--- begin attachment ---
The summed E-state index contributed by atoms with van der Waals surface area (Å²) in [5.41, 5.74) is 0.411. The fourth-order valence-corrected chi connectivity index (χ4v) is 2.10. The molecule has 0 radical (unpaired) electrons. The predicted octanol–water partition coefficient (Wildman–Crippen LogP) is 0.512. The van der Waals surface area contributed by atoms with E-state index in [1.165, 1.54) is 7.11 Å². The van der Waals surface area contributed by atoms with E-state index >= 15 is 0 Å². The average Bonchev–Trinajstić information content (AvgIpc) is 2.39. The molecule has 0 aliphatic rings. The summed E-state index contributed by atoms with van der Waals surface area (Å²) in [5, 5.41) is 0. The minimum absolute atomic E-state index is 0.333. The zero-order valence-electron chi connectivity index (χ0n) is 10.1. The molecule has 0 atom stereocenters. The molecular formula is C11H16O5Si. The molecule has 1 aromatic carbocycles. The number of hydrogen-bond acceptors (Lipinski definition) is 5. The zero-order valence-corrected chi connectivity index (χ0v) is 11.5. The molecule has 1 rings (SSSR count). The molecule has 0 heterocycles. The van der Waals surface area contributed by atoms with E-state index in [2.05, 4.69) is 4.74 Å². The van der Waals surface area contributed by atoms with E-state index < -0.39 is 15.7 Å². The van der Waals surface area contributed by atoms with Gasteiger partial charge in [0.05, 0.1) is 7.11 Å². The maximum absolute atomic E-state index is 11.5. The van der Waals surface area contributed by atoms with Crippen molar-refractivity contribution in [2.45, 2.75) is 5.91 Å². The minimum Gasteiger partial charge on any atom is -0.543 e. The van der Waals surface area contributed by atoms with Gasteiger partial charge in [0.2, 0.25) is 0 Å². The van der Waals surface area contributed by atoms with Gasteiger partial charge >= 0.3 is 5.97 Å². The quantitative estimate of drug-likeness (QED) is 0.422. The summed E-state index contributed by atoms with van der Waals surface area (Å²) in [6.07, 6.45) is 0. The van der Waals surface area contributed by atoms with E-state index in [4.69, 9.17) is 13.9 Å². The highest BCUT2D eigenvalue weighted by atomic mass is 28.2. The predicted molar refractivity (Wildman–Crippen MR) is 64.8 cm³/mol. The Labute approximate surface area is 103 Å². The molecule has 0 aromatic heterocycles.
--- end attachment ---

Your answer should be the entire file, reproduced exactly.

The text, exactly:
The summed E-state index contributed by atoms with van der Waals surface area (Å²) in [5.41, 5.74) is 0.411. The fourth-order valence-corrected chi connectivity index (χ4v) is 2.10. The molecule has 0 radical (unpaired) electrons. The predicted octanol–water partition coefficient (Wildman–Crippen LogP) is 0.512. The van der Waals surface area contributed by atoms with E-state index in [1.165, 1.54) is 7.11 Å². The van der Waals surface area contributed by atoms with E-state index >= 15 is 0 Å². The average Bonchev–Trinajstić information content (AvgIpc) is 2.39. The molecule has 0 aliphatic rings. The summed E-state index contributed by atoms with van der Waals surface area (Å²) in [5, 5.41) is 0. The minimum absolute atomic E-state index is 0.333. The zero-order valence-electron chi connectivity index (χ0n) is 10.1. The molecule has 0 atom stereocenters. The molecular formula is C11H16O5Si. The molecule has 1 aromatic carbocycles. The number of hydrogen-bond acceptors (Lipinski definition) is 5. The zero-order valence-corrected chi connectivity index (χ0v) is 11.5. The molecule has 1 rings (SSSR count). The molecule has 0 heterocycles. The van der Waals surface area contributed by atoms with E-state index in [2.05, 4.69) is 4.74 Å². The van der Waals surface area contributed by atoms with E-state index < -0.39 is 15.7 Å². The van der Waals surface area contributed by atoms with Gasteiger partial charge in [0.05, 0.1) is 7.11 Å². The maximum absolute atomic E-state index is 11.5. The van der Waals surface area contributed by atoms with Crippen molar-refractivity contribution in [2.45, 2.75) is 5.91 Å². The minimum Gasteiger partial charge on any atom is -0.543 e. The van der Waals surface area contributed by atoms with Gasteiger partial charge in [0.2, 0.25) is 0 Å². The van der Waals surface area contributed by atoms with Gasteiger partial charge >= 0.3 is 5.97 Å². The quantitative estimate of drug-likeness (QED) is 0.422. The summed E-state index contributed by atoms with van der Waals surface area (Å²) in [6.07, 6.45) is 0. The van der Waals surface area contributed by atoms with E-state index in [4.69, 9.17) is 13.9 Å². The highest BCUT2D eigenvalue weighted by atomic mass is 28.2. The predicted molar refractivity (Wildman–Crippen MR) is 64.8 cm³/mol. The Labute approximate surface area is 103 Å². The molecule has 0 aromatic heterocycles.